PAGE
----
Lucid Culture

JAZZ, CLASSICAL MUSIC AND THE ARTS IN NEW YORK CITY

Album of the Day 2/21/11

Every day, our 1000 best albums of all time countdown continues all the way to #1. Monday’s album is #708:

Ghostface Killah – Ironman

The genius of the Wu-Tang Clan, as a business concept, is that they rippped off George Clinton’s concept of Parliament/Funkadelic: for the better part of a decade, they hoodwinked a big record label into releasing everything they ever breathed on. The irony is that the Wu and their affiliated members basically kept the label in business over that time. Genius all around? Ghostface’s 1996 solo debut is just as much a group effort as Raekwon’s, or the RZA’s, or anyone else in the group. The RZA produced this one; Ghost typically takes a verse, leaving his bandmates to fill out the rest, a luxury most hip-hop groups could only dream of. Ghost doesn’t even appear on the intense centerpiece here, Assassination Day, but he does on the silly, predictable but absolutely spot-on faux “R&B” hit Camay.  Poisonous Darts is an East Coast hardcore free-throw contest; Daytona 500 is an irresistibly nimble series of racecar riffs, Chuck Berry updated for the hip-hop age.  There’s also a poignant narrative based on the jazz classic Sometimes I Feel Like a Motherless Child, an extrapolation on the 70s soul hit Wildflower and an attempt at controversy, Black Jesus, among the thirteen craftily composed tracks here.  Here’s a random torrent.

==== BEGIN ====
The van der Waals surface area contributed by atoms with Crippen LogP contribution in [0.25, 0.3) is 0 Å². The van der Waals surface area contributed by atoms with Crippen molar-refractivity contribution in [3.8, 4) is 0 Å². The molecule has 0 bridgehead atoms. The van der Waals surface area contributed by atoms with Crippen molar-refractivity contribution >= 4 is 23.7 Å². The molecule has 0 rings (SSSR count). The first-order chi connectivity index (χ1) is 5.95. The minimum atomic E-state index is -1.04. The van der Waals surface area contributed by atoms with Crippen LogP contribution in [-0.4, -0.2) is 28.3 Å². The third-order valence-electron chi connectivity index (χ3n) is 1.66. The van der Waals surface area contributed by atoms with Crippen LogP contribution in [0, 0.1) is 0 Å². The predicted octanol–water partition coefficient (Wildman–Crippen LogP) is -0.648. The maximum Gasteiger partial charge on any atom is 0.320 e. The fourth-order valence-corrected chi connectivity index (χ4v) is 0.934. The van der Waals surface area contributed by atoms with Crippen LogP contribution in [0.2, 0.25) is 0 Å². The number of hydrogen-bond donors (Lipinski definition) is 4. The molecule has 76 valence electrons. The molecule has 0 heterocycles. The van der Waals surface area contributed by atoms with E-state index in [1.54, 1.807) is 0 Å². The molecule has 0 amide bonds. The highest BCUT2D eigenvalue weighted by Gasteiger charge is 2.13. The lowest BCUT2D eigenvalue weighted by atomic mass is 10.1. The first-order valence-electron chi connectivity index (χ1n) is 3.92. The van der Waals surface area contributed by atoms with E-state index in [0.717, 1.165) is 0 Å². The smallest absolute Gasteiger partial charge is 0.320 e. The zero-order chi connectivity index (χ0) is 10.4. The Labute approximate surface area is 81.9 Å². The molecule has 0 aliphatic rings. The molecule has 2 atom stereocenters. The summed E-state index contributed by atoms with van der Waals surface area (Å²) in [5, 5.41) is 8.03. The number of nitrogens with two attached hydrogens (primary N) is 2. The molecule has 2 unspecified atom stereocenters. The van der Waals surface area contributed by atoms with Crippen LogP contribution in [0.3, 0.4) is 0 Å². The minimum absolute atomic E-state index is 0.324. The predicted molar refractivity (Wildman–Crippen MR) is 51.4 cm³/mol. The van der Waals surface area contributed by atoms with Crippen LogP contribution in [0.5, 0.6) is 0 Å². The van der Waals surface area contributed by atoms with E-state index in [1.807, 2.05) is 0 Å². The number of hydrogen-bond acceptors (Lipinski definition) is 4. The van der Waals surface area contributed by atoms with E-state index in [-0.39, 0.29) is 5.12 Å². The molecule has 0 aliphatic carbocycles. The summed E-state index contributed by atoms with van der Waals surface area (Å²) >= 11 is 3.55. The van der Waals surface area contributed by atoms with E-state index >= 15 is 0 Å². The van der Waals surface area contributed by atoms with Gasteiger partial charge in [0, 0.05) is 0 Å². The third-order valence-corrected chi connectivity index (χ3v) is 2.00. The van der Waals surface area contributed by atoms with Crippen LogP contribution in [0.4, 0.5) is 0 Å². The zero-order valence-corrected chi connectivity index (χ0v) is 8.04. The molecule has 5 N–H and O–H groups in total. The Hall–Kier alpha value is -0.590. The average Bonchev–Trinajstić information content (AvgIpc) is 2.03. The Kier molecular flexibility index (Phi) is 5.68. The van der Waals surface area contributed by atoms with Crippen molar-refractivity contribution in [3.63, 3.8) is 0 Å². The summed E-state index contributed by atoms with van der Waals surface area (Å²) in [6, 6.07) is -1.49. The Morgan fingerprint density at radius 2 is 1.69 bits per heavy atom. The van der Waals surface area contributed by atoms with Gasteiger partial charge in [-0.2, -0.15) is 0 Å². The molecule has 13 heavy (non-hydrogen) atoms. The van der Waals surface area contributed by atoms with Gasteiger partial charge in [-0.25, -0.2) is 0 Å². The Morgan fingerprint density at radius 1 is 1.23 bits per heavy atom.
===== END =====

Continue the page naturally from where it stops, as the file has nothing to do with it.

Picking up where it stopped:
February 20, 2011 Posted by | lists, Music, music, concert, rap music | , , , , , , , , , , , , , , , , , , , , , , , , , , , , , , , , , , , , , | Leave a comment

Album of the Day 1/22/11

Every day our 1000 best albums of all time countdown continues, all the way to #1. Saturday’s is #738:

Raekwon – Only Built for Cuban Linx

A prime example of how good East Coast hardcore hip-hop got in the mid-90s, the first of the “solo” Wu-Tang albums, Raekwon’s 1995 release is really just a Wu album in disguise. Like George Clinton, the Wu-Tang Clan aren’t just great lyricists, they’re great businessmen, always finding a way to have something new out there that everybody wants. Along with The Chef, this featured Ghostface, U-God, GZA, Cappadonna, Inspectah Deck, Masta Killa plus cameos from Nas and Method Man. Raekwon seldom gets a track to himself, but that’s ok: the energy is high and gets everybody to take their game up a notch. Together they sprint through just about every style that was popular in hip-hop at the time. The big hit with the girls was Ice Cream; the big gangsta hit was Incarcerated Scarfaces. Spot Rushers (which samples a malt liquor commercial), Wu-Gambinos and Criminology also work the gangsta tip. Nas duels it out on Verbal Intercourse; the machine-gun rhymes sputter fast and furious on Knowledge God, Guillotine (Swords) and Glaciers of Ice, with an aptly psychedelic Electric Prunes sample. RZA’s horror-movie production is at the peak of its power here: if the lyrics hit a bump, there’s always an eerie electric piano riff or sweeping wash of strings to maintain the brooding ambience. Here’s a random torrent.

January 22, 2011 Posted by | lists, Music, music, concert, rap music | , , , , , , , , , , , , , , , , , , , , , , , , , , , , , , , , , , , , , , , , , , , , , , | Leave a comment